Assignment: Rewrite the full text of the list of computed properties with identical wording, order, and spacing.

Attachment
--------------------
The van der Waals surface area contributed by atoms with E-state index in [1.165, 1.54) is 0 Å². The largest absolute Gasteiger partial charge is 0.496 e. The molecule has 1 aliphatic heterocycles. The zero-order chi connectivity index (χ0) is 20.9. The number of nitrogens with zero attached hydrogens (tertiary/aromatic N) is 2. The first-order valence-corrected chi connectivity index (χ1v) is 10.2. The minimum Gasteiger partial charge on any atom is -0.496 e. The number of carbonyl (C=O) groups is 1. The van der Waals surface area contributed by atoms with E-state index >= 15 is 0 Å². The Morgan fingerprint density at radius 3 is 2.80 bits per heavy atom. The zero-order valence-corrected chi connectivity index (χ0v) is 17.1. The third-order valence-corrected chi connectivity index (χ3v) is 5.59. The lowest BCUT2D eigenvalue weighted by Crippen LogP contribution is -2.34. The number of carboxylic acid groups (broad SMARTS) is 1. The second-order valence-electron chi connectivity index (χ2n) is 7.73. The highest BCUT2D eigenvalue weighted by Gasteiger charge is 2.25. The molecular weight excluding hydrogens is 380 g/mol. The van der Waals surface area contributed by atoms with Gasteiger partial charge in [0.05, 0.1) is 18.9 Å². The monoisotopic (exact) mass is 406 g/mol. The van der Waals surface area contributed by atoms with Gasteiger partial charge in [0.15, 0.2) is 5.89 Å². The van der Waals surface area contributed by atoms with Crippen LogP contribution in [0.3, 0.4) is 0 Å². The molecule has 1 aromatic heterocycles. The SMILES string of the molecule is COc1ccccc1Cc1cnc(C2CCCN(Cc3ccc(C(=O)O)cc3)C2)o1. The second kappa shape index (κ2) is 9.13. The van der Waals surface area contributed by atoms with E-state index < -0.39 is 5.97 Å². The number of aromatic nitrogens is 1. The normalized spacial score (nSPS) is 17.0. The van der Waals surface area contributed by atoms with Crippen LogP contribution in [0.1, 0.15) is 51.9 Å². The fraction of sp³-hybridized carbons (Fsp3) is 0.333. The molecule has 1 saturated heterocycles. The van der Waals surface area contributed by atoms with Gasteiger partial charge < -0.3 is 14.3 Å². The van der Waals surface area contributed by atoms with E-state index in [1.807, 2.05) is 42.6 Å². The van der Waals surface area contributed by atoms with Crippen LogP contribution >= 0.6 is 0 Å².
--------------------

The van der Waals surface area contributed by atoms with E-state index in [1.165, 1.54) is 0 Å². The largest absolute Gasteiger partial charge is 0.496 e. The molecule has 1 aliphatic heterocycles. The zero-order chi connectivity index (χ0) is 20.9. The number of nitrogens with zero attached hydrogens (tertiary/aromatic N) is 2. The first-order valence-corrected chi connectivity index (χ1v) is 10.2. The minimum Gasteiger partial charge on any atom is -0.496 e. The number of carbonyl (C=O) groups is 1. The van der Waals surface area contributed by atoms with E-state index >= 15 is 0 Å². The Morgan fingerprint density at radius 3 is 2.80 bits per heavy atom. The zero-order valence-corrected chi connectivity index (χ0v) is 17.1. The third-order valence-corrected chi connectivity index (χ3v) is 5.59. The lowest BCUT2D eigenvalue weighted by Crippen LogP contribution is -2.34. The number of carboxylic acid groups (broad SMARTS) is 1. The second-order valence-electron chi connectivity index (χ2n) is 7.73. The highest BCUT2D eigenvalue weighted by Gasteiger charge is 2.25. The molecular weight excluding hydrogens is 380 g/mol. The van der Waals surface area contributed by atoms with Gasteiger partial charge in [0.05, 0.1) is 18.9 Å². The monoisotopic (exact) mass is 406 g/mol. The van der Waals surface area contributed by atoms with Gasteiger partial charge in [0.15, 0.2) is 5.89 Å². The van der Waals surface area contributed by atoms with Crippen LogP contribution in [0.3, 0.4) is 0 Å². The molecule has 1 aromatic heterocycles. The SMILES string of the molecule is COc1ccccc1Cc1cnc(C2CCCN(Cc3ccc(C(=O)O)cc3)C2)o1. The second kappa shape index (κ2) is 9.13. The van der Waals surface area contributed by atoms with E-state index < -0.39 is 5.97 Å². The number of aromatic nitrogens is 1. The normalized spacial score (nSPS) is 17.0. The van der Waals surface area contributed by atoms with Crippen LogP contribution in [0.1, 0.15) is 51.9 Å². The fraction of sp³-hybridized carbons (Fsp3) is 0.333. The molecule has 1 saturated heterocycles. The van der Waals surface area contributed by atoms with Gasteiger partial charge < -0.3 is 14.3 Å². The van der Waals surface area contributed by atoms with E-state index in [1.807, 2.05) is 42.6 Å². The van der Waals surface area contributed by atoms with Crippen LogP contribution >= 0.6 is 0 Å².